[¶11.]  At 3:00 p.m. the next day, all parties and their counsel met as agreed except appellant and its counsel. Shortly after 3:00 p.m., appellant's counsel arrived and announced that her client would not be there and that "we don't have a deal."

[¶12.]  Appellant's contention is that payment and execution of the settlement document "were conditions precedent to the settlement." Appellees contend that a binding oral agreement settling the litigation was entered into by all of the parties during the four-way telephone conference on September 10, 1987, and that payment thereunder and execution of the settlement document were no more than performance of the terms of the oral settlement agreement. The evidence of the prevailing parties presented at the hearing was sufficient to support the finding of the trial court that appellees' contention was correct.

[¶13.]  In addition to the testimony set forth in note 1, supra, counsel for appellees Morrises testified in part:



"Q. Do you recall any discussion of the 10th, of the time effectuating the settlement?

"A. During the telephone and conversations previously, I distinctly remember Mike Davis2 putting that on as a condition, as of the close of business of Friday, the 11th of September. He indicated to all of us that he would not instruct his clients to come down off of the mountain until he was certain that we had a firm deal.

"Q. Was Ms. Reiter3 present when those statements were made by Mr. Davis?

"A. Yes, she was.

"Q. And what, if anything, was said during the telephone conversation, to which all of the parties were party, concerning the timing of the accord which had been reached?

"A. The same thing. That we would meet at 3:00 o'clock, as we had discussed earlier that morning. We would meet at 3:00 o'clock on the following afternoon to sign the documents and exchange the checks.

* * * *

"Q. Mr. Healy, is there any doubt in your mind that the parties had reached an agreement on all terms of this agreement by the afternoon of September 10th?

"A. None whatsoever." (Emphasis added.)



[¶14.]  Robert Koester, counsel for appellee Sheridan National Bank, testified in part:



"Q. * * * * Mr. Koester, I think we were still on the telephone call that you had, among all four counsel; correct?

"A. Yes.

* * * *

"Q. Were there any -- Well, in fact, during that conversation, did Ms. Reiter say anything respecting the question of whether or not all parties had an agreement?

"A. I don't recall.

"Q. Was there any other discussion among anybody else that would lead you to believe you had an agreement?

"A. I believe everybody agreed there was an agreement at that time."



[¶15.]  Mike Davis testified in part:



"Q. So as I understand it, at that point and time, counsel for all four parties participated in the conference call?

"A. That's correct.

"Q. Did you develop any understanding whether at that time the parties had reached an agreement with respect to the litigation?

"A. My understanding was that we had reached an agreement to settle on the terms we have indicated."



[¶16.]  Even Darlene Rieter testified in part:



"Q. Ms. Rieter, you testified there was a meeting in your office on the morning of September 10th; do you recall that?

"A. Yes.

"Q. At that time it was the case that Sawmills had extended authority to you to settle with Mr. Morris for twelve thousand dollars?

"A. No, that is not correct. Oh, I am sorry, Mr. Morris?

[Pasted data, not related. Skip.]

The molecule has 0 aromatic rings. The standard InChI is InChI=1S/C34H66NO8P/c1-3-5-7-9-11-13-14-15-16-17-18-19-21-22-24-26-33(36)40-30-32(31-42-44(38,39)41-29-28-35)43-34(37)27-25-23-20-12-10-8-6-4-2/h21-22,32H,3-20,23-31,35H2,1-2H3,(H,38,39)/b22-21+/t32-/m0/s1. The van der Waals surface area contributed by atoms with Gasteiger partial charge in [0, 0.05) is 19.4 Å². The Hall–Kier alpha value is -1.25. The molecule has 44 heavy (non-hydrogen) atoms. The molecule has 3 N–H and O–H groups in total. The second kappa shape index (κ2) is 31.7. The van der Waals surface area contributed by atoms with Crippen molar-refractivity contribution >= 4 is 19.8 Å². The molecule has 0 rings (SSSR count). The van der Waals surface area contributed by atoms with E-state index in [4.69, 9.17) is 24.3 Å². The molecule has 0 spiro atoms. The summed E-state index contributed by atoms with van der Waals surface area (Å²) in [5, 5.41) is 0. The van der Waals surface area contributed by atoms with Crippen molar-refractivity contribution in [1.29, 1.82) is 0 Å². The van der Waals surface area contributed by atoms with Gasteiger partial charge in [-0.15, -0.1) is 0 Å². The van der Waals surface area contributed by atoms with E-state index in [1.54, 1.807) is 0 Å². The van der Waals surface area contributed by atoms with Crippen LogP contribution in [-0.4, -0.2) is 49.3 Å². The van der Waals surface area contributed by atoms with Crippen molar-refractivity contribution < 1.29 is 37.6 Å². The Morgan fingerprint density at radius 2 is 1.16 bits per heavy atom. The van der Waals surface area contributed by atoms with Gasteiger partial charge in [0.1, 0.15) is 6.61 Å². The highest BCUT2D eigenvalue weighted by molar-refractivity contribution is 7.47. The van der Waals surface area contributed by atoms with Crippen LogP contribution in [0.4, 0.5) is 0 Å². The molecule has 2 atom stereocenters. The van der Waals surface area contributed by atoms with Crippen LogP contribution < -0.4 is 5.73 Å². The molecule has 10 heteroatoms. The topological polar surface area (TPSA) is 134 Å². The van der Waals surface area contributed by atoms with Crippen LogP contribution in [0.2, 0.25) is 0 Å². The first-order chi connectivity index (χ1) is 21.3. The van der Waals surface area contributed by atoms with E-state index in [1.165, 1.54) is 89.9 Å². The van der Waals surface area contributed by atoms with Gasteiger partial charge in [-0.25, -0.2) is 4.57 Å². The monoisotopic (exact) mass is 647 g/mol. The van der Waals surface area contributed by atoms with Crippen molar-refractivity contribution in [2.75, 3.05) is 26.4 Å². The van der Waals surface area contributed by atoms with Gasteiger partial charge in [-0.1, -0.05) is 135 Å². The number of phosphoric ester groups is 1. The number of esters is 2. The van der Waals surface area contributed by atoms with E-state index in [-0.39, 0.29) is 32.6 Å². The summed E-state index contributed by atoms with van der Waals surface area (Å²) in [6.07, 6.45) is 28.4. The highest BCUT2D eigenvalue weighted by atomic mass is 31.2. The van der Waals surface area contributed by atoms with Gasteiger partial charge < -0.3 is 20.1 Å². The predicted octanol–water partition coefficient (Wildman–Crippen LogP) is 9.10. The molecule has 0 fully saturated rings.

"Q. Yes.

"A. Yes.

"Q. And you expressed that, did you not?

"A. I am not sure that that was expressed at that meeting. Right at this moment I think perhaps that had been agreed at an earlier time.

"Q. There was no question about that particular sum or your authority from the Sawmills, was there?

"A. I don't believe so.

"Q. And basically you found that the parties wound up two thousand dollars apart, is that correct?

"A. That's correct.

"Q. And you did get the concession of an additional five hundred dollars from your client later that date from Mr. Newman, isn't that correct?

"A. That's correct."



[¶17.]  The settlement document intended to be executed at the 3:00 p.m. meeting on September 11, 1987 was introduced into evidence as Exhibit "A" at the hearing. The testimony in favor of appellees was sufficient to support the trial court's determination that the minds of the parties met with reference to the terms of the oral settlement agreement; that these terms were contained in the proposed settlement document; that appellant had accepted the essential terms thereof; and that it formed an enforceable contract.

[¶18.]  In arguing its fourth issue, appellant contends that the court erred in admitting the settlement document intended to be executed at the 3:00 p.m. meeting on September 11, 1987 as Exhibit "A" on the ground that doing so violated that portion of Rule 11, W.R.C.P., which reads in part:



"If a pleading, motion, or other paper is not signed, it shall be stricken unless it is signed promptly after the omission is called to the attention of the pleader or movant."



The following occurred during the testimony of Mike Davis:



"Q. And does Exhibit A reflect the agreement that you testified was reached on September 10th, 1987, sir?

"A. It does, except it does not -- I believe it does not reflect that the payment of funds was to take place on September 11th, before close of business.

"MR. RIGGS: Move to admit Exhibit A into evidence, Your Honor.

"THE COURT: It will be received."



[¶19.]  Not only was the document offered and received as evidence at trial rather than being filed or presented in the course of forming issues for trial,4 but there was no objection to its admission presented at the hearing.



"Except for appeals which involve issues of jurisdiction or fundamental rights, we will not ordinarily consider contentions of error unless the trial court has first been apprised thereof and given an opportunity to rule upon the alleged error. Matter of Parental Rights of PP, Wyo., 648 P.2d 512 (1982). The trial court is usually apprised of the error by means of objection together with reasons in support of the objection. Matter of Parental Rights of PP, supra." Dennis v. Dennis, Wyo., 675 P.2d 265, 266 (1984).



See Goggins v. Harwood, Wyo., 704 P.2d 1282 (1985).



[¶20.]  In Goggins v. Harwood, 704 P.2d at 1291, we said:



"Rule 7.05, W.R.A.P. states the plain error doctrine:



"'Plain errors or defects affecting substantial rights may be noticed although they were not brought to the attention of the court.'



"In order to invoke the plain-error rule, it is necessary to show